Education Technology Platform BYJU’S Joins Neil deGrasse Tyson To Bring The Wonders Of Space And Computer Coding Into Your Home
Photo Credit: BYJU's

Education Technology Platform BYJU’S Joins Neil deGrasse Tyson To Bring The Wonders Of Space And Computer Coding Into Your Home

Thanks to an exciting new program, young learners can tap in and learn about the wonders of space using computer programming.

Interactive Gaming To Learn Computer Coding

According to a press release sent to AfroTech, BYJU’S is teaming up with astrophysicist Neil deGrasse Tyson in partnership with StarTalk to launch the AfterSchool program.

Students will be introduced to computer coding through an interactive gaming application that will take them on an adventure through space.

The purpose of the program is to ensure children ages 8 through 12 will broaden their knowledge of space while using computer coding to advance their critical skills.

“The AfterSchool coding program was inspired by a common trend we noticed amongst our students worldwide,” said Sajid Shariff, Global Head of Growth for BYJU’S, according to a press release. “Regardless of culture, location, or background, kids are fascinated by and interested in space. With the help of this generation’s most passionate cosmic storyteller, Neil deGrasse Tyson, we are thrilled to deliver a curriculum for kids around the world that blends a love of space with the ability to learn how to code.”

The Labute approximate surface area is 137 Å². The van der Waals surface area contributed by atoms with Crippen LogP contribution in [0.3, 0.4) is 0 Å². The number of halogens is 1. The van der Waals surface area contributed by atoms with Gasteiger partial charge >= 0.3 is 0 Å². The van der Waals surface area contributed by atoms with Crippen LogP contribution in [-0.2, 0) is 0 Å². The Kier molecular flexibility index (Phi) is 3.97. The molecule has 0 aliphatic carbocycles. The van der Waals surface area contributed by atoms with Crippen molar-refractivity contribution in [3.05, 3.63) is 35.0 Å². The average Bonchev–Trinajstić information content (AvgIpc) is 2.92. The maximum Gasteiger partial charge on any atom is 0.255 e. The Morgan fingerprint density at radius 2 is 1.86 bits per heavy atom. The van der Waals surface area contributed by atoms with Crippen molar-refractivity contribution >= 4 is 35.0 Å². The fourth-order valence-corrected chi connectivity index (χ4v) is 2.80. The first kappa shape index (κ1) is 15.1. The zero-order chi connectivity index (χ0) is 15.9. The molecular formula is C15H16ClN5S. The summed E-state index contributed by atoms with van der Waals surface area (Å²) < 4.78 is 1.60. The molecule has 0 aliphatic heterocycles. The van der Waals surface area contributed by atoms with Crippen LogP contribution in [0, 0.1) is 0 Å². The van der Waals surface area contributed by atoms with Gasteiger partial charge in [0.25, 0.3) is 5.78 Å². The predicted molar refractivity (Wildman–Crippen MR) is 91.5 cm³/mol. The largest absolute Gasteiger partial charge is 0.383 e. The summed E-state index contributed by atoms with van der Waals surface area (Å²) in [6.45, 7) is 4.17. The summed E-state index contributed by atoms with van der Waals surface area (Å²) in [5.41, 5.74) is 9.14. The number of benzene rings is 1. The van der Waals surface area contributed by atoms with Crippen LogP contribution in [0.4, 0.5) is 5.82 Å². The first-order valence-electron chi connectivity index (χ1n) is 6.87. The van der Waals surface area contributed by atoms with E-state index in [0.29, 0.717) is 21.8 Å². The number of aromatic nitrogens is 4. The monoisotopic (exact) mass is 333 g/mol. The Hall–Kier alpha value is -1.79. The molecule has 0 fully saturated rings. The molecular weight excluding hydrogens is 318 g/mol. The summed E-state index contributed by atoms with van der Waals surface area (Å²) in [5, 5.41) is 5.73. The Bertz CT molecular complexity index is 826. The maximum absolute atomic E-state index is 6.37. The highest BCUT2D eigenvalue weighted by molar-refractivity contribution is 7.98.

A Commitment To BYJU’S

Tyson’s involvement is a continuation of a previous commitment for BYJU’S Summer Camp this past summer. Students were exposed to STEM, arts, gaming, and cuisine, among others, with the help of experts including Tyson, Sophia the Robot, and Chef Logan Guleff.

Now, Tyson will work with the education technology company to improve students’ coding skills as they embark on four adventures increasing in difficulty. Courses include Asteroid Travel, Black Hole Escape, Exoplanet Explorer, and Mars Traveler.

“I was delighted to be asked to help develop astronomical content from scratch,” said Tyson in a press release. “It’s important to nurture free-range kids by creating a free-range place for them to explore, discover, be curious, and ask crazy questions. Why? Because that’s how kids learn.”

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